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7 simple steps for developing effective supporter journeys

Howard Lake | 16 March 2015 | Blogs

If happiness is a perfectly structured supporter journey, why are there so few of them?
Of course creating them can be hard work, but it’s no dark art.
Marketers need to throw off the shackles of tactical thinking; break free from the trap of repeated testing of pointless details and embrace the bigger conceptual thinking needed to transform their approach.
The secrets buried inside a database often reveal the essential structure to communication patterns.
More organisations should have the confidence in their strategic thinking to dig deeper to make bigger changes.
I have seven simple pointers that might help more ambitious companies evolve their supporter journeys.

1. Let the data science do the heavy lifting

Develop a programme structure based on statistics and results rather than from opinions. Correct analysis can often shows you the optimum communication structure with the most impactful sequence of messages according to your supporter’s own personal timelines.
The best example I’ve been involved with here was Macmillan Cancer Support. The data insight quickly dispelled so many internally held myths and provided the real facts required for a total restructure of the year one donor journey. In fact, the last results I saw showed that they had shaved nearly 50% off year one attrition by doing this.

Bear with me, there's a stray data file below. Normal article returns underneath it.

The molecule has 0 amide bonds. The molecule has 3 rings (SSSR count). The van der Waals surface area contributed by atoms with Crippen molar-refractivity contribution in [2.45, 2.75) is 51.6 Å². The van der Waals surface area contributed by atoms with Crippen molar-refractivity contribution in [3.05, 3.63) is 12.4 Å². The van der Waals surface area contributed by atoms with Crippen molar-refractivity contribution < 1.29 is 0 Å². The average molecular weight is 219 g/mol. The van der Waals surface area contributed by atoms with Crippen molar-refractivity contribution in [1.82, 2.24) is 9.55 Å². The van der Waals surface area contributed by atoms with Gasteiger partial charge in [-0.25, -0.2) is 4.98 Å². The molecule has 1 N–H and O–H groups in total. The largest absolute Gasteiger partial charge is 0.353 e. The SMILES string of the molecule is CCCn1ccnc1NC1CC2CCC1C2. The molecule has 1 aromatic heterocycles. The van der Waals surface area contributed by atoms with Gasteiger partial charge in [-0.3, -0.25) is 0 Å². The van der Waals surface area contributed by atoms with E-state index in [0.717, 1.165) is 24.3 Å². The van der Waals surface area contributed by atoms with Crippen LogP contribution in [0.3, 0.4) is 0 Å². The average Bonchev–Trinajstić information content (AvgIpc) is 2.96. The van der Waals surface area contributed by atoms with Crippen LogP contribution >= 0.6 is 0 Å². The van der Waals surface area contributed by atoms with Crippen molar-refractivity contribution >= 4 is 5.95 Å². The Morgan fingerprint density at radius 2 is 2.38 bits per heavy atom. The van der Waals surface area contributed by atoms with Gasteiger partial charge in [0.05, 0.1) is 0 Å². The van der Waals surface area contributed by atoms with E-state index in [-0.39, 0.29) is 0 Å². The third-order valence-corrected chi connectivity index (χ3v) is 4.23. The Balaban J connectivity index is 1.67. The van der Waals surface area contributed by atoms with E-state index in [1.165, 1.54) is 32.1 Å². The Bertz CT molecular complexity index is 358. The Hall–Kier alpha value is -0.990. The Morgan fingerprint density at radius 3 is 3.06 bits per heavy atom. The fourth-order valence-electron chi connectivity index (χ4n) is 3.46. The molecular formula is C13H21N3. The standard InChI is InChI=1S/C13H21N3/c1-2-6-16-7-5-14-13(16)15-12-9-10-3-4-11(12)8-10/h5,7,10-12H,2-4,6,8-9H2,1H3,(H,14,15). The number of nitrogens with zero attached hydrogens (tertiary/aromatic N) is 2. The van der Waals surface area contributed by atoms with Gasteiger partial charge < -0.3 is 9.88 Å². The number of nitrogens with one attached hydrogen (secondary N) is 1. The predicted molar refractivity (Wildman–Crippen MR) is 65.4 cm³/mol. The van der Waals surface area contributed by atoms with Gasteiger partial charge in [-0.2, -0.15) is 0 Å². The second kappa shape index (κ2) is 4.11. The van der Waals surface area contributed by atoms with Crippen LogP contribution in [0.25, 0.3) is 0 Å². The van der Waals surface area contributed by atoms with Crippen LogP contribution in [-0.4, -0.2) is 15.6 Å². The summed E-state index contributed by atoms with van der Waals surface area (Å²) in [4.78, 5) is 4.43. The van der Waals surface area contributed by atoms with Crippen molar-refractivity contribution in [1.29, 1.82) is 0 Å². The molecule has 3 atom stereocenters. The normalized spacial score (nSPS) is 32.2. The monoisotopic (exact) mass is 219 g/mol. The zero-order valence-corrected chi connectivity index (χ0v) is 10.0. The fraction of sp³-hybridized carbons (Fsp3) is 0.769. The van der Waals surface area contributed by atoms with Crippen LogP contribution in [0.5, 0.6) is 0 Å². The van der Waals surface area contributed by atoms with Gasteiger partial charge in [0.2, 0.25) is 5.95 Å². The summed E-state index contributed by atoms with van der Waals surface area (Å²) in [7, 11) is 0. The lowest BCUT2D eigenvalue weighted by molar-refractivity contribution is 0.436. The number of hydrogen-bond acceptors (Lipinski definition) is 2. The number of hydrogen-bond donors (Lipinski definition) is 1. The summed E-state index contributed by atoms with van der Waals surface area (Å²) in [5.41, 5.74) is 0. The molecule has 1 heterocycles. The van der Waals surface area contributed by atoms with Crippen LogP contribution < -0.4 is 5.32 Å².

2. Use this data to ensure that each supporter conversation embraces the best channel, sequence and timing

Not always as hard as it sounds. World Vision UK can hold their heads high here – successfully engaging their supporters in a multi-channel programme based on channels each actually use.


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3. Enrich this structure with triggered communications, ready to respond quickly to a supporter’s interactions

I’m currently supporting English Heritage with Journey planning, where the vast power in triggered and responsive communications to make an experience personal has repeatedly proven itself.

4. Consider your most logical phasing of communication objectives over time

Behavioural science provides some really interesting guidance on how to correctly frame a message to achieve a certain outcome once you’ve done this.
Again, I’d site World Vision UK as doing this well. New child sponsors quickly overcome any post-purchase anxiety when they receive a personalised film from their sponsored child. Nothing overcomes rational barriers like a fast and personal emotional connection.

5. Make it dynamic

Once it’s laid down, be prepared to evolve based on interactions.

6. Humanise your brand

Build upon your brands personality; make your message feel more human and emotive and less corporate. This is perhaps where some of the large brands need to learn more from the small ones.

7. Finally, be brave

It may mean changing the entire journey. It could mean short-term pain, but in every example I’ve been involved in, the client has been appreciative of the changes once the results come in.
You’ll be glad you did 12 months from now.
Paul Handley is Co-founder and Strategy Partner at Campfire.